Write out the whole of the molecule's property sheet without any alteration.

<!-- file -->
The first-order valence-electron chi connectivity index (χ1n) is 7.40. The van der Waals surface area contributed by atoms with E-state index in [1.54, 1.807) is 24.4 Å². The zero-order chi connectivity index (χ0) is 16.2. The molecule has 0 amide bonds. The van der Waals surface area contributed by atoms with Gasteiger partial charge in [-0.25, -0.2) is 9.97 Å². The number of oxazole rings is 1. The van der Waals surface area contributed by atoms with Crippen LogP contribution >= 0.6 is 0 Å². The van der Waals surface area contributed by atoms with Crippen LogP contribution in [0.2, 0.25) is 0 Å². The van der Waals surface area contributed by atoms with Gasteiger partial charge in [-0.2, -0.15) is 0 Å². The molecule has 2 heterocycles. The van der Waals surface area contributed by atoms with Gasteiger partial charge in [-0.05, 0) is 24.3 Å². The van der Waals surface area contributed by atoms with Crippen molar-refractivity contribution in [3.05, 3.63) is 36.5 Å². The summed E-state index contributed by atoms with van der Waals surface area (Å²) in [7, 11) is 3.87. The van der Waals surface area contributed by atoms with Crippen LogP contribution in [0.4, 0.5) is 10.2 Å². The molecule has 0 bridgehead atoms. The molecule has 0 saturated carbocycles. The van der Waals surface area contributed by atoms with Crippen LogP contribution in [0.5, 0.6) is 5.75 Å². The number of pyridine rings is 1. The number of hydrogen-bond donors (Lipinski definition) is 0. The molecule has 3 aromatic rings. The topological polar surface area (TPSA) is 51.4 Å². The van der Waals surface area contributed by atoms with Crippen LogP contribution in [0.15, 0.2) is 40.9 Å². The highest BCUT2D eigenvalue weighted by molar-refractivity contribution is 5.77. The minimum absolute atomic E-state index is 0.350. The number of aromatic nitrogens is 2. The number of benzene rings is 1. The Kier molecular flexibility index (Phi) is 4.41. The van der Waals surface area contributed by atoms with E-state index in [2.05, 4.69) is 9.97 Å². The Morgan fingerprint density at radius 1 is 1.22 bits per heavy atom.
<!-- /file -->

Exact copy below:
The first-order valence-electron chi connectivity index (χ1n) is 7.40. The van der Waals surface area contributed by atoms with E-state index in [1.54, 1.807) is 24.4 Å². The zero-order chi connectivity index (χ0) is 16.2. The molecule has 0 amide bonds. The van der Waals surface area contributed by atoms with Gasteiger partial charge in [-0.25, -0.2) is 9.97 Å². The number of oxazole rings is 1. The van der Waals surface area contributed by atoms with Crippen LogP contribution >= 0.6 is 0 Å². The van der Waals surface area contributed by atoms with Crippen LogP contribution in [0.2, 0.25) is 0 Å². The van der Waals surface area contributed by atoms with Gasteiger partial charge in [-0.2, -0.15) is 0 Å². The molecule has 2 heterocycles. The van der Waals surface area contributed by atoms with Gasteiger partial charge in [-0.05, 0) is 24.3 Å². The van der Waals surface area contributed by atoms with Crippen molar-refractivity contribution in [3.05, 3.63) is 36.5 Å². The summed E-state index contributed by atoms with van der Waals surface area (Å²) in [7, 11) is 3.87. The van der Waals surface area contributed by atoms with Crippen LogP contribution in [0.4, 0.5) is 10.2 Å². The molecule has 0 bridgehead atoms. The molecule has 0 saturated carbocycles. The van der Waals surface area contributed by atoms with Crippen LogP contribution in [0.5, 0.6) is 5.75 Å². The number of pyridine rings is 1. The number of hydrogen-bond donors (Lipinski definition) is 0. The molecule has 3 aromatic rings. The topological polar surface area (TPSA) is 51.4 Å². The van der Waals surface area contributed by atoms with Crippen LogP contribution in [0.15, 0.2) is 40.9 Å². The highest BCUT2D eigenvalue weighted by molar-refractivity contribution is 5.77. The minimum absolute atomic E-state index is 0.350. The number of aromatic nitrogens is 2. The number of benzene rings is 1. The Kier molecular flexibility index (Phi) is 4.41. The van der Waals surface area contributed by atoms with E-state index in [2.05, 4.69) is 9.97 Å². The Morgan fingerprint density at radius 1 is 1.22 bits per heavy atom.